DKB7771  Fog and low clouds encroached enough on this idea that I knew there would be nothing to watch so I settled with a Bach CD and a leisurely drive home using the back roads to end another wonderful solitary day appreciating life and the surroundings I find myself in.

I had nightmares all night about falling off that cliff!!!!!!!!!!!!!!!

You can see these images and more on my website


Columbia River Gorge Flamboyant Sunset

I hope all enjoyed my assistant, Sir Clarence James, while I was busy with many other matters including my work as a photographer.  A little whimsical, he is always a source for entertainment.  If you are disappointed that you are not reading another of his adventures, rest assured he will be back.

With only a couple of weeks of summer left one wonders where it all went.  This year has been very un-summer like in regards to weather, as we here in Oregon have experienced below normal temperatures and an unusual amount of rain the first half of the year.  My garden, or an attempt at one, produced a few green beans and just a week ago the cucumber plants, less than six inches high, produced blooms and now are developing tiny cucumbers.  It seems so peculiar to watch them grow on such small plants.  If the weather holds in the nineties this week and next, as predicted, we will be harvesting tomatoes, and possibly cucumbers if those tiny plants can withstand the burden.  All other plants that I planted either did not come-up or died from lack of sunshine.

With the hopes of an Indian summer, I look forward to capturing the autumn colors, that is if the smoke clears from not too far away forest fires east of Mt. Hood.  Today the wind is coming from the east, filling our air with smoke.  With the return of  the warm weather, I find myself confined mostly indoors due to the smoked-filled air which irritates my lungs. I can’t complain as there are so many who have it so much worse as they deal with natural disasters throughout the world this most unusual year.

The haze of smoke in the air affords one the ability to capture some interesting sunsets and sunrises.   Last Sunday the winds from the south cleared the air allowing me to venture out without a mask.  Wanting to take advantage of  the forest fire’s haze, my husband and I drove to Vista House on Crown Point in the Columbia River Gorge.1906DKB  Here the Columbia River curves a watery path separating Oregon and Washington states,  affording one a ninety degree panoramic view of the south end of the Columbia River Gorge, to watch and of course capture the sunset.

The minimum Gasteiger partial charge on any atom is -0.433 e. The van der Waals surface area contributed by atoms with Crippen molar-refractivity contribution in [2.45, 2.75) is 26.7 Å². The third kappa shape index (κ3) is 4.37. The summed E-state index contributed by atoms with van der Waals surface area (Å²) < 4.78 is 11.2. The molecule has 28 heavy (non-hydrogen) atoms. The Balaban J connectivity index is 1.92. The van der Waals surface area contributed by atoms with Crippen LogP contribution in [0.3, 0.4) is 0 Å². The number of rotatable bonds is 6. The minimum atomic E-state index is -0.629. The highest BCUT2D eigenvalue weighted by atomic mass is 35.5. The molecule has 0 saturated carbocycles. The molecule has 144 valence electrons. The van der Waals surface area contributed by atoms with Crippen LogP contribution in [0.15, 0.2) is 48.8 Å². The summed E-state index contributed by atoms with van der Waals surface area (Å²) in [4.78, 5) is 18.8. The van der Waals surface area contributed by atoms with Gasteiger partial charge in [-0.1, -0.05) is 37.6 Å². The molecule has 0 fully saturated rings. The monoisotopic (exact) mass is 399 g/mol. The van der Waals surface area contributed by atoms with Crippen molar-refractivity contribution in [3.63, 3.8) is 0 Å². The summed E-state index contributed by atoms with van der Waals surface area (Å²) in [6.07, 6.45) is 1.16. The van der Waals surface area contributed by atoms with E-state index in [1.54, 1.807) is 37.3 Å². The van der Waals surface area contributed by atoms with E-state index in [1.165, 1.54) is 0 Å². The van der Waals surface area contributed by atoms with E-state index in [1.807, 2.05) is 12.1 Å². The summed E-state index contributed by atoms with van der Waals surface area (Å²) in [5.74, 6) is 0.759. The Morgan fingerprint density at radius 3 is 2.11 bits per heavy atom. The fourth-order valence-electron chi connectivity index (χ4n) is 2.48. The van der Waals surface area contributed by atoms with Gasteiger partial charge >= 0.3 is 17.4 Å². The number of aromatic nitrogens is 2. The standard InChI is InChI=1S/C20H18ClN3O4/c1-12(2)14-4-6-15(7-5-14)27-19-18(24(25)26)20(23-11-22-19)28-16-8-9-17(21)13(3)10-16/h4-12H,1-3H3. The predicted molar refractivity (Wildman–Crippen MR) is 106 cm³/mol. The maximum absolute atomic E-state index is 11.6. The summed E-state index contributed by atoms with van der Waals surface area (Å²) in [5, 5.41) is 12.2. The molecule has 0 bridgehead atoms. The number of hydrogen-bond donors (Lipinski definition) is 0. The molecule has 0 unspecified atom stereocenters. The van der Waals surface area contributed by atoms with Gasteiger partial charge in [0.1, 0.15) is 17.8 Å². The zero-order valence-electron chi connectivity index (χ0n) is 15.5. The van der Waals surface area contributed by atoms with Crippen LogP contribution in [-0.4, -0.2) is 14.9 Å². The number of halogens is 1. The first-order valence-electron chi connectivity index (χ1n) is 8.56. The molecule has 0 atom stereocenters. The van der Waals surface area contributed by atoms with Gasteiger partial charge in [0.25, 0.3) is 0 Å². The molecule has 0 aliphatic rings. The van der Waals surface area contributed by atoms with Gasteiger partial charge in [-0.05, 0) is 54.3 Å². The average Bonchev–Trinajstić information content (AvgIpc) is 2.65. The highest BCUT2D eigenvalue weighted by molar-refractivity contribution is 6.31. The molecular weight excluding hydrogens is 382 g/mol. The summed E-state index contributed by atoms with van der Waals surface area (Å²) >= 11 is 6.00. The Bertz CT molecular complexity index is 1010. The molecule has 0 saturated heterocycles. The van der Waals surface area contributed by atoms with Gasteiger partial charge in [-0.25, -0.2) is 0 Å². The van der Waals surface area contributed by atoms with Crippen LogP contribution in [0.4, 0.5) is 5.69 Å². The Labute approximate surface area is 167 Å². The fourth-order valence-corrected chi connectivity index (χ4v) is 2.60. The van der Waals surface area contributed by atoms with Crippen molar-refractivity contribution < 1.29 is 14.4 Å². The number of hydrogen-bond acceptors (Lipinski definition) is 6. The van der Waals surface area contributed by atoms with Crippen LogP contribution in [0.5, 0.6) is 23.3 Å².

We came early as I wanted to capture the east end of that vista as the sun began it’s most westerly descent casting shadows from trees and craggy cliff edges.

Soon others with the same idea began arriving on this pleasant warm evening to witness and celebrate an end to a wonderful day.


A young man settled himself on the rock wall surrounding the Vista House and began playing a guitar.  His music fitting as it glided smoothly on the ever-present air currents found in the Columbia River Gorge.   Some brought picnic suppers which they spread out on the concrete steps.  Cameras from cell phones to the big guns, made their presence known as their owners captured the smoldering orange-red ball as it descended in the west.1937DKB

After I had taken the eastern images of the Gorge while the sun was beginning it’s descent, I then readied my camera with my Nikkor 17-35mm 1:2.8D wide angle lens and added a graduated ND filter.  With my trigger release cable attached and camera mounted on a tripod, I set-up facing west and framed my shot to include a lamp-post as a silhouette.  I then metered my shot.  I took different stages of the sun’s descent while enjoying exclamations of those around me and the lilting music of the lone guitar.  Young couples kissed the sun silhouetting their features.  Older couples such as my husband and I drew each other closer while facing westward, relaxing in the warm rays of the setting sun.1974DKB

I thought of those close to me who are dealing with life and struggling with what it throws at them.  I wanted them to witness this beauty of nature with me.  I wanted them to receive from this event what I was receiving.  To have hope and faith for when bad things happen, in this case a forest fire, to know there is light at the end of the tunnel such as this wonderful sunset .  My heart and prayers goes out to them as they negotiate their way through the turmoil while I can only be there for them in the form of support as I have no control over what they must endure.  My photography I hope brings them moments of mental relief from their daunting tasks when they view my captured images of the beauty that surrounds us or read the whimsical writing of Sir Clarence James!

So, go out and enjoy the sunset for it not only represents the end but also the beginning!  Life can be good if you want it to be.